Where in Germany do you earn the most (and the least)?

Where in Germany do you earn the most (and the least)?

Where in Germany do people command the highest salaries? Which are the best paying jobs? What is the wage gap between East and West Germany and where is the gender pay gap the greatest? The latest Salary Atlas is on hand to answer all of these questions, and more! 

Salary Atlas Germany 2019

Every year, the online careers portal analyses vast amounts of data on salaries in Germany to assemble their Salary Atlas (Gehaltsatlas), a fascinating insight into how industry, region and gender can influence an employee’s income. 

The 2019 Salary Atlas surveyed more than 490.000 individual data points to put together a series of rankings, including the best- and worst-paid jobs in Germany, best-paid regions and cities, and the states with the biggest gender pay gap. Here is a summary of the Atlas’ key findings. 

Best-paid jobs in Germany

As you might expect for people who are out saving lives every day, senior doctors are once again the highest-paid professionals in Germany. Here are the other jobs that made it to this year’s top 10, listed according to their median annual income.

  • 1. Senior physician - 115.317 euros
  • 2. Mergers & Acquisitions specialist - 99.635 euros
  • 3. Fund manager - 83.641 euros
  • 4. Medical specialist - 80.722 euros
  • 5. (Key) account manager - 75.671 euros
  • 6. Regional sales manager - 74.528 euros
  • 7. Actuary - 71.042 euros
  • 8. Sales manager - 67.699 euros
  • 9. Security trader - 64.784 euros
  • 10. Business developer - 62.551 euros

Worst-paid jobs in Germany

At the other end of the scale are kitchen workers in restaurants and hotels, which, according to this year’s Atlas, earn some of the lowest salaries of all. The median salary in this type of profession is almost 90.000 euros less than that of senior doctors. The other occupations with the smallest salaries are as follows:

  • 1. Kitchen worker - 21.907 euros
  • 2. Hairdresser - 23.202 euros
  • 3. Waiter / waitress - 23.619 euros
  • 4. Call centre worker - 25.200 euros
  • 5. Receptionist - 25.372 euros
  • 6. Cashier - 26.572 euros
  • 7. Cook - 27.195 euros
  • 8. Dental assistant - 27.993 euros
  • 9. Carer - 28.002 euros
  • 10. Commercial driver - 28.436

Hessians command the highest wages

It’s not just industry that has an effect on one’s salary - as the Atlas also makes clear, it also depends on which federal state you live in. Generally, employees in the southern states take home more money than their northern and eastern counterparts, but the overall highest wages are commanded in Hesse.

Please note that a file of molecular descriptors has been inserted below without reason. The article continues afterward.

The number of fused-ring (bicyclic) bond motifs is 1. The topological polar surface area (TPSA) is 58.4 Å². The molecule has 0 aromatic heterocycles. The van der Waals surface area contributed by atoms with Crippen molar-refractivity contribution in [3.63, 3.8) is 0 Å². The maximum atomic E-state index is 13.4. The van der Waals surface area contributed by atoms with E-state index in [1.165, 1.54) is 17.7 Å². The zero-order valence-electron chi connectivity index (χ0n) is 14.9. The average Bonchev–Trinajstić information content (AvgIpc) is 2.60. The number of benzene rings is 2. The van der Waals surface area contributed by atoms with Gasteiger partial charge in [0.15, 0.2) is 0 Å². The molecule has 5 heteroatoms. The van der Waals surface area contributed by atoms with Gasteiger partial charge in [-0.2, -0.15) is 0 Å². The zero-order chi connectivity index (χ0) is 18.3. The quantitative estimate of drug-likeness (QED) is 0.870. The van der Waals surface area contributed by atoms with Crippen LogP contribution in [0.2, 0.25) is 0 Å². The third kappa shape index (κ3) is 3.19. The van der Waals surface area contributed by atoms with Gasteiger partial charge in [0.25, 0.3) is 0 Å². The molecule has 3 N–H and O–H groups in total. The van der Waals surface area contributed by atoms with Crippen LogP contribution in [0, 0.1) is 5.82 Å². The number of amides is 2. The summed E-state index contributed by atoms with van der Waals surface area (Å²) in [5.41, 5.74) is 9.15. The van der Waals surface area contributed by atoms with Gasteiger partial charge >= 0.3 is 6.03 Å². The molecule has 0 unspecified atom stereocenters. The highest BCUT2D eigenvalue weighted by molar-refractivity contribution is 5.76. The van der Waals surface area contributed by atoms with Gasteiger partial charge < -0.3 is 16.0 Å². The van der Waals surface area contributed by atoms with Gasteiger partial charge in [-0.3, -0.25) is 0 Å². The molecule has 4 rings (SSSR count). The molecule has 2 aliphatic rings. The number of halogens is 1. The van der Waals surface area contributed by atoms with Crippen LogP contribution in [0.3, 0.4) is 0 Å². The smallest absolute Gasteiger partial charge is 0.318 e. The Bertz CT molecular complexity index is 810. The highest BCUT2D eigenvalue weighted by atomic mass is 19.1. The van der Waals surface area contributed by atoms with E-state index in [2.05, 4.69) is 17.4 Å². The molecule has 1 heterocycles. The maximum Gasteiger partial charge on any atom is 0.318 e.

In comparison to last year, Hesse increased its lead over the other federal states, with comparative wages in the central state rising 1,4 percentage points to 114,1 percent of the national average. Workers in Hesse enjoy average wages that are almost 39 percent higher than in Mecklenburg-Vorpommern, where the average salary is just 75,9 percent of the national average.   

Stuttgart is the most attractive state capital

Of all state capital cities in Germany, Stuttgart stands head and shoulders above the rest with a wage level of 124,8 percent of the national average. The city’s strong aerospace and automobile industry keeps salaries high. It is closely followed by Munich (124,4 percent), Düsseldorf (117,7 percent) and Wiesbaden (115,6 percent). 

The bottom of the list is entirely made up of state capitals in East Germany. Schwerin, capital of Mecklenburg-Vorpommern, comes 16th with a wage level of 78,3 percent of the national average. Potsdam ranked 15th and Erfurt 14th, both with similar percentage levels. 

Wage gap between East and West shrinking

In the past two years the salary gap between East and West Germany has gradually narrowed. The gap is now 23,9 percent, 1,3 percentage points smaller than in 2017. The average salary in the West is now 47.320 euros, compared to 39.567 euros in the East. 

The gender pay gap is biggest in Baden-Württemberg

The study also looked for the first time at what is known as the unadjusted pay gap between men and women (which does not take other variables like working hours into account). This data showed that, overall, the gap is currently 22 percent in favour of men. 

Baden-Württemberg clearly has plenty of ground to make up when it comes to gender equality, because it has the largest gender pay gap in the country - a whopping 26,5 percent. The smallest gap - 16,4 percent - is to be found in the northeastern state of Mecklenburg-Vorpommern.

You can read the full Salary Atlas 2019 report (in German) on the website.  



Abi Carter

Abi studied History & German at the University of Manchester. She has since worked as a writer, editor and content marketeer, but still has a soft spot for museums, castles...

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